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(Reference retrieved automatically from Web of Science through information on FAPESP grant and its corresponding number as mentioned in the publication by the authors.)

Understanding the Metabolic Profile of Macrophages During the Regenerative Process in Zebrafish

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Paredes, Lais Cavalieri [1] ; Saraiva Camara, Niels Olsen [2, 3, 4] ; Braga, Tarcio Teodoro [1]
Total Authors: 3
[1] Univ Fed Parana, Dept Pathol, Curitiba, Parana - Brazil
[2] Univ Fed Sao Paulo, Nephrol Div, Sao Paulo - Brazil
[3] Univ Sao Paulo, Inst Biomed Sci 4, Dept Immunol, Sao Paulo - Brazil
[4] Univ Sao Paulo, Renal Pathophysiol Lab, Fac Med, Sao Paulo - Brazil
Total Affiliations: 4
Document type: Review article
Source: FRONTIERS IN PHYSIOLOGY; v. 10, MAY 24 2019.
Web of Science Citations: 0

In contrast to mammals, lower vertebrates, including zebrafish (Danio rerio), have the ability to regenerate damaged or lost tissues, such as the caudal fin, which makes them an ideal model for tissue and organ regeneration studies. Since several diseases involve the process of transition between fibrosis and tissue regeneration, it is necessary to attain a better understanding of these processes. It is known that the cells of the immune system, especially macrophages, play essential roles in regeneration by participating in the removal of cellular debris, release of pro- and anti-inflammatory factors, remodeling of components of the extracellular matrix and alteration of oxidative patterns during proliferation and angiogenesis. Immune cells undergo phenotypical and functional alterations throughout the healing process due to growth factors and cytokines that are produced in the tissue microenvironment. However, some aspects of the molecular mechanisms through which macrophages orchestrate the formation and regeneration of the blastema remain unclear. In the present review, we outline how macrophages orchestrate the regenerative process in zebrafish and give special attention to the redox balance in the context of tail regeneration. (AU)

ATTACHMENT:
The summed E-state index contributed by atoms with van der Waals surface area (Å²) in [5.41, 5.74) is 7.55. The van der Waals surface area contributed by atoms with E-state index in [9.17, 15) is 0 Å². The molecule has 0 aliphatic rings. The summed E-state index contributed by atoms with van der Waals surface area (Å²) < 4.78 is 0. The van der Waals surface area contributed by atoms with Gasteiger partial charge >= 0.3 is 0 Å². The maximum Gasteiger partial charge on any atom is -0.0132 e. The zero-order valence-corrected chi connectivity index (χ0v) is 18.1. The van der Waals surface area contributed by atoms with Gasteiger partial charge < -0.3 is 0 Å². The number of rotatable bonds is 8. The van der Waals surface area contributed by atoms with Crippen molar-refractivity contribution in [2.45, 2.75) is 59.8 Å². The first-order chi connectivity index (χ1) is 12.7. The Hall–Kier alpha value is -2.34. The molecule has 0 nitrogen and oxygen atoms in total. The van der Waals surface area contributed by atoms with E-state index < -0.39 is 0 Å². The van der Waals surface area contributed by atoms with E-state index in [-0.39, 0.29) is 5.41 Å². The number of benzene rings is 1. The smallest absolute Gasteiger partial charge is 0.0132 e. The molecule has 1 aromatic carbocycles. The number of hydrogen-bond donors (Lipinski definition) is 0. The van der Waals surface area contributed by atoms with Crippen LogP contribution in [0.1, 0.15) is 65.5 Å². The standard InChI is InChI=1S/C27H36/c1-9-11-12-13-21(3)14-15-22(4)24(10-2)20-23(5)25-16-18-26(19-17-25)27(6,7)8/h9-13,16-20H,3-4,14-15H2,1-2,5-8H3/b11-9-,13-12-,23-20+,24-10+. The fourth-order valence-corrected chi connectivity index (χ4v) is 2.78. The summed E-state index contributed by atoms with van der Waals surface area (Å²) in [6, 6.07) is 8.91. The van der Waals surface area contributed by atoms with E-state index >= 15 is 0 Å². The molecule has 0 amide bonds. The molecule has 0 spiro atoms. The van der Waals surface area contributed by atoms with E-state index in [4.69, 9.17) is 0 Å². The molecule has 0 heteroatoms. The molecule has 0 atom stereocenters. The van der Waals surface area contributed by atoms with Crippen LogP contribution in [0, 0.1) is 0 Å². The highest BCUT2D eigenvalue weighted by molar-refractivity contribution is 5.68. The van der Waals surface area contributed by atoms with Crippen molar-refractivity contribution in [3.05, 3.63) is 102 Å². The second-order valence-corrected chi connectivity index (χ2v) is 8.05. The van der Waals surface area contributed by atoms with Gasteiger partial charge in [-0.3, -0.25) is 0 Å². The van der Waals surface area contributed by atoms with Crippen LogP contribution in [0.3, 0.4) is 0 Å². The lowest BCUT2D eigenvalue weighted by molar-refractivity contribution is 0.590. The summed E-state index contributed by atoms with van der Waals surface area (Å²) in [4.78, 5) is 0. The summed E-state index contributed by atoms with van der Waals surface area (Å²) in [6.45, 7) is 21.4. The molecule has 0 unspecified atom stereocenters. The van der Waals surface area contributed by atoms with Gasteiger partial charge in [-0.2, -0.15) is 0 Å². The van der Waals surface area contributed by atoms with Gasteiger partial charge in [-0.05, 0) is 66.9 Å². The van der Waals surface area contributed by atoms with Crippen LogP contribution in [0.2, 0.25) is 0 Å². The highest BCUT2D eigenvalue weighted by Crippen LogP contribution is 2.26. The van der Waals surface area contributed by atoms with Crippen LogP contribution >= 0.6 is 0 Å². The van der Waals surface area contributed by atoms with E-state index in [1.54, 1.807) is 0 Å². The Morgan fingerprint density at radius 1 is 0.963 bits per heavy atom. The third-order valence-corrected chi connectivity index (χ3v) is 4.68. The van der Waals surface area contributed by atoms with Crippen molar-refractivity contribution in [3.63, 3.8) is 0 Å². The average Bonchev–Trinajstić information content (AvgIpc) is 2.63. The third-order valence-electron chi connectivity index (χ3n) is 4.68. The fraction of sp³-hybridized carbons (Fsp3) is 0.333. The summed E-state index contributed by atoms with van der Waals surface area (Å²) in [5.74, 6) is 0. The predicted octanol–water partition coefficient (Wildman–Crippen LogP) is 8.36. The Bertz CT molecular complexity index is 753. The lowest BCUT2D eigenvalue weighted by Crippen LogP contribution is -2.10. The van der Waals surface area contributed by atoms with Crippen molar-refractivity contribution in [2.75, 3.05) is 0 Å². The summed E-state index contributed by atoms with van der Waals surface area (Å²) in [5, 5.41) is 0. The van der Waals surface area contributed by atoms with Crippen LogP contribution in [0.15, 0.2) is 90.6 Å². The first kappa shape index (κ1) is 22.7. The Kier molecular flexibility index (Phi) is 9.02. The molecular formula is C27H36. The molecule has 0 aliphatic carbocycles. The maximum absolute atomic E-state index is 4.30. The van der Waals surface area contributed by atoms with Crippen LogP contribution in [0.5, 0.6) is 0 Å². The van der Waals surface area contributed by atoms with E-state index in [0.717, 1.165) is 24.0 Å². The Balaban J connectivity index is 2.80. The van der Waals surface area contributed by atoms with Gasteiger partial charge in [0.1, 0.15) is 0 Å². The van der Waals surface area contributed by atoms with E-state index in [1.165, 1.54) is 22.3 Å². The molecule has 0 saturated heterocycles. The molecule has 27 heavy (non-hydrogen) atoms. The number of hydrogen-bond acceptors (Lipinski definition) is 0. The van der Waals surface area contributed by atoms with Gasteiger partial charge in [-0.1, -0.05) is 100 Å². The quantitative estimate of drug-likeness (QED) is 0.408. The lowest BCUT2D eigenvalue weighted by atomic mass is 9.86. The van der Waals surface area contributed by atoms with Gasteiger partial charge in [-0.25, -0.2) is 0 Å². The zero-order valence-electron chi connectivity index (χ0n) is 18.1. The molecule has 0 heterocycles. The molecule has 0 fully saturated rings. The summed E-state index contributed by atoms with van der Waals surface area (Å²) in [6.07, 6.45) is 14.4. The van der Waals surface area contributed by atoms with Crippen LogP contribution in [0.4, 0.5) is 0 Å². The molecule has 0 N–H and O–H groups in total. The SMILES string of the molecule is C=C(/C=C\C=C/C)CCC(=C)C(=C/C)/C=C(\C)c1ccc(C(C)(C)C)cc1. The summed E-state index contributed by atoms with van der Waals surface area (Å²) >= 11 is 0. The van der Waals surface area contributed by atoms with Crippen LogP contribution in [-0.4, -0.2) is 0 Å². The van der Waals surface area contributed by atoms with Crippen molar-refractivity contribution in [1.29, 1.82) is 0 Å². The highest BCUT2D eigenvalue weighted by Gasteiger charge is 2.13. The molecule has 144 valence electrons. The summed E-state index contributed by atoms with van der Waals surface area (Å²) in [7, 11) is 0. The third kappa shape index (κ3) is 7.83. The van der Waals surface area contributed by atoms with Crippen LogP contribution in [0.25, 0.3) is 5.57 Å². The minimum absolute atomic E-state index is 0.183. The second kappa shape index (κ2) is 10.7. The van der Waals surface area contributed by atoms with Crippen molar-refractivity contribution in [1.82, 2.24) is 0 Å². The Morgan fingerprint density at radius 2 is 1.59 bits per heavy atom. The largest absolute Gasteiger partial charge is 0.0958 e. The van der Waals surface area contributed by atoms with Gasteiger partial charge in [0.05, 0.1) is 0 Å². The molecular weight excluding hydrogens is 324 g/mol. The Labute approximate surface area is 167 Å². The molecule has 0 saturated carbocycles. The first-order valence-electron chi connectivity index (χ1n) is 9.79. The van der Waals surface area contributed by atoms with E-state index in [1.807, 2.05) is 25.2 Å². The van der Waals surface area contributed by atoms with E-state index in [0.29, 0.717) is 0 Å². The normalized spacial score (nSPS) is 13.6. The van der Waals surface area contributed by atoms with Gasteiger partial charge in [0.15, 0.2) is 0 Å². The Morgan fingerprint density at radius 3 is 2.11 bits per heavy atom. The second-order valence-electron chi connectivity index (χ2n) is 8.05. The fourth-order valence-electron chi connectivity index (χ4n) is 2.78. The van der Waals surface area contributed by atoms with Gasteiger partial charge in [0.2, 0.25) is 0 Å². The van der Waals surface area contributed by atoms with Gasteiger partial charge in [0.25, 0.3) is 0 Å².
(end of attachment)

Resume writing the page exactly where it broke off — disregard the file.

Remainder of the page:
FAPESP's process: 17/05264-7 - Cell metabolism, microbiota and immune system: new paradigms in renal diseases physiopathology
Grantee:Niels Olsen Saraiva Câmara
Support type: Research Projects - Thematic Grants